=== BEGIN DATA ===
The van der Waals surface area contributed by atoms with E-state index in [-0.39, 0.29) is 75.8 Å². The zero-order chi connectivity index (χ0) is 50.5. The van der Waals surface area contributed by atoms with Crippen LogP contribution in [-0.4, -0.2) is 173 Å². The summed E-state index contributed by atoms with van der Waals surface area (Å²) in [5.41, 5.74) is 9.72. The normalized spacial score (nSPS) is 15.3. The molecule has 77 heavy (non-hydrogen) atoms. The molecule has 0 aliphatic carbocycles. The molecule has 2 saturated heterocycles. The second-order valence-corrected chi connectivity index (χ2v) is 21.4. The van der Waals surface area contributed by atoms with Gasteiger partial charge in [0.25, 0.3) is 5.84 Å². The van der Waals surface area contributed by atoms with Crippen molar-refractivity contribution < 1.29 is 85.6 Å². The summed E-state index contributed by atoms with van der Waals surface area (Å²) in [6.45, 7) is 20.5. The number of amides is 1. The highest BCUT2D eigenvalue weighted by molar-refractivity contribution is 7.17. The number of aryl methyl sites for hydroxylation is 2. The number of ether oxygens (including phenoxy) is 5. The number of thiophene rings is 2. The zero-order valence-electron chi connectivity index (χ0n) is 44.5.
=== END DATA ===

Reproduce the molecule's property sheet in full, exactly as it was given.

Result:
The van der Waals surface area contributed by atoms with E-state index in [-0.39, 0.29) is 75.8 Å². The zero-order chi connectivity index (χ0) is 50.5. The van der Waals surface area contributed by atoms with Crippen LogP contribution in [-0.4, -0.2) is 173 Å². The summed E-state index contributed by atoms with van der Waals surface area (Å²) in [5.41, 5.74) is 9.72. The normalized spacial score (nSPS) is 15.3. The molecule has 77 heavy (non-hydrogen) atoms. The molecule has 0 aliphatic carbocycles. The molecule has 2 saturated heterocycles. The second-order valence-corrected chi connectivity index (χ2v) is 21.4. The van der Waals surface area contributed by atoms with Gasteiger partial charge in [0.25, 0.3) is 5.84 Å². The van der Waals surface area contributed by atoms with Crippen molar-refractivity contribution < 1.29 is 85.6 Å². The summed E-state index contributed by atoms with van der Waals surface area (Å²) in [6.45, 7) is 20.5. The number of amides is 1. The highest BCUT2D eigenvalue weighted by molar-refractivity contribution is 7.17. The number of aryl methyl sites for hydroxylation is 2. The number of ether oxygens (including phenoxy) is 5. The number of thiophene rings is 2. The zero-order valence-electron chi connectivity index (χ0n) is 44.5.